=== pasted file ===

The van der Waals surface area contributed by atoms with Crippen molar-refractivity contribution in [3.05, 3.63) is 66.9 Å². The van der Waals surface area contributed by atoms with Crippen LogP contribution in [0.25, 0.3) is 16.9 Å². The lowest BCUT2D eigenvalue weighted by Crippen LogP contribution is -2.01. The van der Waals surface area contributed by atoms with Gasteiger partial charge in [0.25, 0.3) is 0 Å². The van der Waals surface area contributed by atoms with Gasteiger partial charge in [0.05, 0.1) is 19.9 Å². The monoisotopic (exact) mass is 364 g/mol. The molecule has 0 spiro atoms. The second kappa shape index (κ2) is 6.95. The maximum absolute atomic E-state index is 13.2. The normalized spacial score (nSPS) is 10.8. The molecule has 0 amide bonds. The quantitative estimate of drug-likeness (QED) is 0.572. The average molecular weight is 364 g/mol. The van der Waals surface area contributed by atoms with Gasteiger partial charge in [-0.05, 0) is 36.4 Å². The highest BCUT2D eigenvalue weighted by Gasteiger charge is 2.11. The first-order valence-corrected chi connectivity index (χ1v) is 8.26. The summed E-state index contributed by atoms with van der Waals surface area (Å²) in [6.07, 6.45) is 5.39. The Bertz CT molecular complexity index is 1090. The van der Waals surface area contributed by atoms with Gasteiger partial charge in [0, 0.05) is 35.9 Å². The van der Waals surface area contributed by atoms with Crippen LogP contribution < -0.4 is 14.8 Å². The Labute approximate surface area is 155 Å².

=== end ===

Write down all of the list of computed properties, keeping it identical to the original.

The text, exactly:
The van der Waals surface area contributed by atoms with Crippen molar-refractivity contribution in [3.05, 3.63) is 66.9 Å². The van der Waals surface area contributed by atoms with Crippen LogP contribution in [0.25, 0.3) is 16.9 Å². The lowest BCUT2D eigenvalue weighted by Crippen LogP contribution is -2.01. The van der Waals surface area contributed by atoms with Gasteiger partial charge in [0.25, 0.3) is 0 Å². The van der Waals surface area contributed by atoms with Gasteiger partial charge in [0.05, 0.1) is 19.9 Å². The monoisotopic (exact) mass is 364 g/mol. The molecule has 0 spiro atoms. The second kappa shape index (κ2) is 6.95. The maximum absolute atomic E-state index is 13.2. The normalized spacial score (nSPS) is 10.8. The molecule has 0 amide bonds. The quantitative estimate of drug-likeness (QED) is 0.572. The average molecular weight is 364 g/mol. The van der Waals surface area contributed by atoms with Gasteiger partial charge in [-0.05, 0) is 36.4 Å². The highest BCUT2D eigenvalue weighted by Gasteiger charge is 2.11. The first-order valence-corrected chi connectivity index (χ1v) is 8.26. The summed E-state index contributed by atoms with van der Waals surface area (Å²) in [6.07, 6.45) is 5.39. The Bertz CT molecular complexity index is 1090. The van der Waals surface area contributed by atoms with Gasteiger partial charge in [0, 0.05) is 35.9 Å². The van der Waals surface area contributed by atoms with Crippen LogP contribution < -0.4 is 14.8 Å². The Labute approximate surface area is 155 Å².